The film also plays with the tension between the literal and the phantasmagoric.  The prison--with its "brutally restricted iron-and-cement palette" (Romney)--appears real; but, ends up being a completely constructed set because, of course, all the prisons in France were serving as prisons.  Thus, even though the real is configured at its most naturalistic--with actual convicts cast to play themselves in prison scenes--it is likewise always held in question as a cinematic conceit.  At Variety, Justin Chang finds Malik's education behind bars "improbable."  One might even say romanticized.  Even more intriguing is the ghostly presence of a man Malik is ordered to kill early in his prison stay.  Throughout the six years of his sentence, this ghost hovers around Malik in his cell, his skin burning (as if registering that he is visiting from Hell); intimate evidence of the decisions Malik has had to make to become himself and to ready himself for his release back into the outside world.  Surprisingly, the ghost is not a voice of conscience or guilt.  He doesn't seem to judge Malik, despite the fact that Malik has taken his life and committed further atrocities.  The audience finds itself in a similarly spectral position of non-judgment, satisfied by film's end with Malik's transformation towards the heart of his prophecy.  He has become who he has seen himself to be.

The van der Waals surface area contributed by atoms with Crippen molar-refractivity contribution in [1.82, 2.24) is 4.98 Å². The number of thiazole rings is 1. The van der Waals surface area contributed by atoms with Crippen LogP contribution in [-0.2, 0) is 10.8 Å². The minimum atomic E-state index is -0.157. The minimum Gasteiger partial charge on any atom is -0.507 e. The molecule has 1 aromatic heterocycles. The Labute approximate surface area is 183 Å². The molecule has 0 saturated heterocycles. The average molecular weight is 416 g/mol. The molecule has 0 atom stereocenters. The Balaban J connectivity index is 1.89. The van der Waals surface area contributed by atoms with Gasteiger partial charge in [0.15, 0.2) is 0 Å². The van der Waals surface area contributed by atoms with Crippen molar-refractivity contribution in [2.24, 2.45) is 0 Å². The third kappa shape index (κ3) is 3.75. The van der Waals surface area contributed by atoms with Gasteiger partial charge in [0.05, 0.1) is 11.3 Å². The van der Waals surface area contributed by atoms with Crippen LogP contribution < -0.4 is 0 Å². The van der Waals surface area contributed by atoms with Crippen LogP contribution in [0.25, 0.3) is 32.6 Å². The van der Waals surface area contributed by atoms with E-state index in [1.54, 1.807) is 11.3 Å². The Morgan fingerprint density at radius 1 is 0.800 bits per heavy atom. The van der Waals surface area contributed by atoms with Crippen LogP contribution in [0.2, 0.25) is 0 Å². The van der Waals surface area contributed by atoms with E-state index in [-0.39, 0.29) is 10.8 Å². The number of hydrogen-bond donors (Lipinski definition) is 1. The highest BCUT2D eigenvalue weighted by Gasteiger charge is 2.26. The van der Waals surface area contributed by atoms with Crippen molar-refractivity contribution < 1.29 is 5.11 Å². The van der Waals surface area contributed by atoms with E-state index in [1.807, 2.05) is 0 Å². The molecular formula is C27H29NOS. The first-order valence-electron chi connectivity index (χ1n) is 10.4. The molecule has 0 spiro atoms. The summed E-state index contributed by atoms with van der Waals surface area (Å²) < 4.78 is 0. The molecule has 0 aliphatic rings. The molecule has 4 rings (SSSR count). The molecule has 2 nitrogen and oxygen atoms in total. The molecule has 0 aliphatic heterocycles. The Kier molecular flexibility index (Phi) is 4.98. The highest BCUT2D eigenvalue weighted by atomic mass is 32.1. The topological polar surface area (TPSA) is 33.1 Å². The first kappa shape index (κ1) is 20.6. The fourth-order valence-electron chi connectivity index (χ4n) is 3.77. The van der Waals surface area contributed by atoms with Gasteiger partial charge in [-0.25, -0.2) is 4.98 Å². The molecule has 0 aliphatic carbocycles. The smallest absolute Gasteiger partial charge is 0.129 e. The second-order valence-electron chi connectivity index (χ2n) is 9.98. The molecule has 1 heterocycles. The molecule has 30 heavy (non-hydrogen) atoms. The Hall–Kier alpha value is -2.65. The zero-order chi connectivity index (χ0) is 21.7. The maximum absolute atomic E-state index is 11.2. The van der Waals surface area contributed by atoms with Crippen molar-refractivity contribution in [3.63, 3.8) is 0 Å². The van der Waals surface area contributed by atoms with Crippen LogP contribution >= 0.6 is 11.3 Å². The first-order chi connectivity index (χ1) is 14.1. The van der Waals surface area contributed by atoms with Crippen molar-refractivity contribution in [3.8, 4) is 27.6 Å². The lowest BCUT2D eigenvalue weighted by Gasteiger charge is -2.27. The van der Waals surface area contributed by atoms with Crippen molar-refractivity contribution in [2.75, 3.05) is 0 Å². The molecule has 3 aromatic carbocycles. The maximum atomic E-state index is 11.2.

Cross-published on The Evening Class.